Neel spoke to Indian Link over phone. Summarising his Indian links in his very Australian accent, Neel says “In terms of my heritage, I am a third generation Indian; grand-dad came to Australia in 1962. He was a statistician. Mum was 2 when they moved. I was born here in 1994. The extent of my knowledge of Indian languages is limited to a few phrases of Hindi and Marathi”. He well understands the identity issues of young people from migrant families – being and feeling totally Australian but being slotted as an Indian based on looks. It does not bother him personally but he says, “It can be confusing and not entirely beneficial and that’s something I do try to explore a little bit in my performances. I don’t try to focus on that a lot though. I do a few Indian jokes now and then and my YouTube videos have a few character flogs like the typical Indian father”. Careful about not wanting to be boxed as an Indian comedian and limited to doing Indian jokes and accents, Neel says he is more versed in talking about his observations of Australian life and culture.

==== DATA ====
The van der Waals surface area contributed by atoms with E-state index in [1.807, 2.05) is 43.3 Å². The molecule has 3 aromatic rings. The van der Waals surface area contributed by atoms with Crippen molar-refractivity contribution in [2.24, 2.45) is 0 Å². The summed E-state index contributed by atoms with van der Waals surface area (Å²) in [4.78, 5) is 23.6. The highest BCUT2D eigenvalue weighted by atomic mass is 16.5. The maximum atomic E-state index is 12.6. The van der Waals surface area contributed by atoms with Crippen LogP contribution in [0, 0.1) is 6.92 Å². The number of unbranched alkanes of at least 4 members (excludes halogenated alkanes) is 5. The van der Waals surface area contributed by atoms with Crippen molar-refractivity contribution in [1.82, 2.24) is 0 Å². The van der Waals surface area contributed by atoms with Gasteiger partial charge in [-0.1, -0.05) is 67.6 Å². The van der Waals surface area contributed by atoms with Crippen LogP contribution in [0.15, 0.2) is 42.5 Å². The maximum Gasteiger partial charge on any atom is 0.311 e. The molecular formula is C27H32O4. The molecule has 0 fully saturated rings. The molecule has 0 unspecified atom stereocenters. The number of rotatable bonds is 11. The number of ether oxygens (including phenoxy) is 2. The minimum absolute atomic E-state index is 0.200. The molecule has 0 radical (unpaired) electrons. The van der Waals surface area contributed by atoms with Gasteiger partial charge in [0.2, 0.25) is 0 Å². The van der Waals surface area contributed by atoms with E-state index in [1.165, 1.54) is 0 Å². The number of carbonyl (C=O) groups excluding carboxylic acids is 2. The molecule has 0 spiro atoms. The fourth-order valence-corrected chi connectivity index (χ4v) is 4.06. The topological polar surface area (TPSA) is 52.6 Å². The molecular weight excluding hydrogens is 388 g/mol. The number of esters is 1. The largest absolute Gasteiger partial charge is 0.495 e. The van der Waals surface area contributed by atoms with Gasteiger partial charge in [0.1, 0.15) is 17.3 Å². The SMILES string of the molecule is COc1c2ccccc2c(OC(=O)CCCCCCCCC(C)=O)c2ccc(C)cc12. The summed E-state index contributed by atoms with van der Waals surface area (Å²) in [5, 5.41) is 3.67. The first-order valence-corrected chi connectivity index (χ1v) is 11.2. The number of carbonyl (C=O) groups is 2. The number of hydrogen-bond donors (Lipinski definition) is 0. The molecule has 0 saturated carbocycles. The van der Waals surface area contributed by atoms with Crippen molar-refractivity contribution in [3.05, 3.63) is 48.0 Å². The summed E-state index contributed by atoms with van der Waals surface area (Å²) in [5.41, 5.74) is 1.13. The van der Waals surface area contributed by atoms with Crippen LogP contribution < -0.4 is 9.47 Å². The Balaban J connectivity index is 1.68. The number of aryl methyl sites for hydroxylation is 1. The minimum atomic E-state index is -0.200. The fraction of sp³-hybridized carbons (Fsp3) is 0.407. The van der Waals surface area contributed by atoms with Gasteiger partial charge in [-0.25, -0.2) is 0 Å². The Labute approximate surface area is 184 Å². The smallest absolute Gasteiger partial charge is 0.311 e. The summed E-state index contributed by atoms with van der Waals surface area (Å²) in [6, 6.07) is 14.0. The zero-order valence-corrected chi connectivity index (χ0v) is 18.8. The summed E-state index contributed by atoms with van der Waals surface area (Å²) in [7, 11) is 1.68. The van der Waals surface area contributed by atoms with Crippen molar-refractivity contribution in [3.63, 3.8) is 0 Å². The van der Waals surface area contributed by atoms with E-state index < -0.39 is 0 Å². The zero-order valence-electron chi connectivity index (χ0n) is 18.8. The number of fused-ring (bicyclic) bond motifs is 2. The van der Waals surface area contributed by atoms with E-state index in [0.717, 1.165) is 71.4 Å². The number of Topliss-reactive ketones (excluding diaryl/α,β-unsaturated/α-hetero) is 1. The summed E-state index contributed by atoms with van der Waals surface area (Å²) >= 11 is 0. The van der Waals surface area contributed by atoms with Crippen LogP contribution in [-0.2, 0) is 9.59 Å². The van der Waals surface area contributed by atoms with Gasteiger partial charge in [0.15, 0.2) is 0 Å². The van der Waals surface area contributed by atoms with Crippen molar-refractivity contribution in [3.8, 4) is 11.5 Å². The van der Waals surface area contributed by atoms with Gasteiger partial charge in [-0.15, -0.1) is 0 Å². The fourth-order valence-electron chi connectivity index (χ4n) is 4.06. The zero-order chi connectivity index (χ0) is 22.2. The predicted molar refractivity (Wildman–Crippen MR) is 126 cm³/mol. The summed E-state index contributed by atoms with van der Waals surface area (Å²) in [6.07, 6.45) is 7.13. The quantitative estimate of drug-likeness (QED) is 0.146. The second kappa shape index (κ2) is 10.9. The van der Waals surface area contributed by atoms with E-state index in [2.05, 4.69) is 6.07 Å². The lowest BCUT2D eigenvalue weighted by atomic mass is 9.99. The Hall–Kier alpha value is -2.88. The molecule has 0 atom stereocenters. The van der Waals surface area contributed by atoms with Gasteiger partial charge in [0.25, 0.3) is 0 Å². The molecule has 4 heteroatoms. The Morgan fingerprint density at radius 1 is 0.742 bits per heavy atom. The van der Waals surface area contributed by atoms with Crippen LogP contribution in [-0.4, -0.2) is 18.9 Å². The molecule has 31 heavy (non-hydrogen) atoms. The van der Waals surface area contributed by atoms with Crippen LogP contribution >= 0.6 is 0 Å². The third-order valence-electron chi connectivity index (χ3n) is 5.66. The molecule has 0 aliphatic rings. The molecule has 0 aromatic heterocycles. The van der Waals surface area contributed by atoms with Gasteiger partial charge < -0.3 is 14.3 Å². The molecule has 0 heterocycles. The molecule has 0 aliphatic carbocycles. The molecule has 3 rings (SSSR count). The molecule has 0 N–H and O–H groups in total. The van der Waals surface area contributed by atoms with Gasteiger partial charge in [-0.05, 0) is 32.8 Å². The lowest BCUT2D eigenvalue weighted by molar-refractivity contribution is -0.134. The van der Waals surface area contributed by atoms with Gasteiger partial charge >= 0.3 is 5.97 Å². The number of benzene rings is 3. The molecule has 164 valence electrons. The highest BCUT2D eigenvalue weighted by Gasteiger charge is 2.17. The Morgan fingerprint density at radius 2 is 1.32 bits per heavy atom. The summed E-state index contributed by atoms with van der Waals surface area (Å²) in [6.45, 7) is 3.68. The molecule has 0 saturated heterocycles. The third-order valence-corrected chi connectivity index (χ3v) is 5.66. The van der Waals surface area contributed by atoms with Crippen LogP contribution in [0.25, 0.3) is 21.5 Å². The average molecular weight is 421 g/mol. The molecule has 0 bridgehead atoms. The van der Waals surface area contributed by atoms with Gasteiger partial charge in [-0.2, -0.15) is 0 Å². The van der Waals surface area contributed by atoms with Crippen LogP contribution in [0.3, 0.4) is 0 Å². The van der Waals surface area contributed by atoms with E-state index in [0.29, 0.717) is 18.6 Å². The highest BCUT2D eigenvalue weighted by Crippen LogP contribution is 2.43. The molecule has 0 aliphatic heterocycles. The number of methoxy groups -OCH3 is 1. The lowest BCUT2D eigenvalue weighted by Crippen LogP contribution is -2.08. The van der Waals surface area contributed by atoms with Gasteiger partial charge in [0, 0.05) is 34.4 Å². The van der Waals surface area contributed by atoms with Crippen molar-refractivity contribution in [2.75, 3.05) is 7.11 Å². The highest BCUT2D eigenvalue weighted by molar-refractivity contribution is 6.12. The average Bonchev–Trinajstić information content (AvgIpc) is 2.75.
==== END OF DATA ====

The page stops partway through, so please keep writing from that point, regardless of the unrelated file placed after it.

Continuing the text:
So how did he launch into comedy? He laughs when asked from whom he had inherited his funny bone. He discovered in his early teens that he had a knack for comedy. His performance at Class Clowns, an annual search for Australia’s funniest high school student, gave him the Winner of Class Clowns 2009 crown. Winning this competition made Neel realise that stand-up comedy was something he wanted to keep pursuing. He admits that he always wanted to be a performer, “It didn’t matter whether it was film, stage, theatre or comedy, I just wanted to be an entertainer”. He realises the power of the Internet and YouTube for people of his generation and reaches out to his audience primarily through this medium. He has had to defer his studies of Economics at Sydney University as live shows and making YouTube videos for his comedy channel takes up all of his time. After HSC, he took a gap year to travel to LA, New York, London and Montreal, trying out and learning more from the stand-up comedy circuits.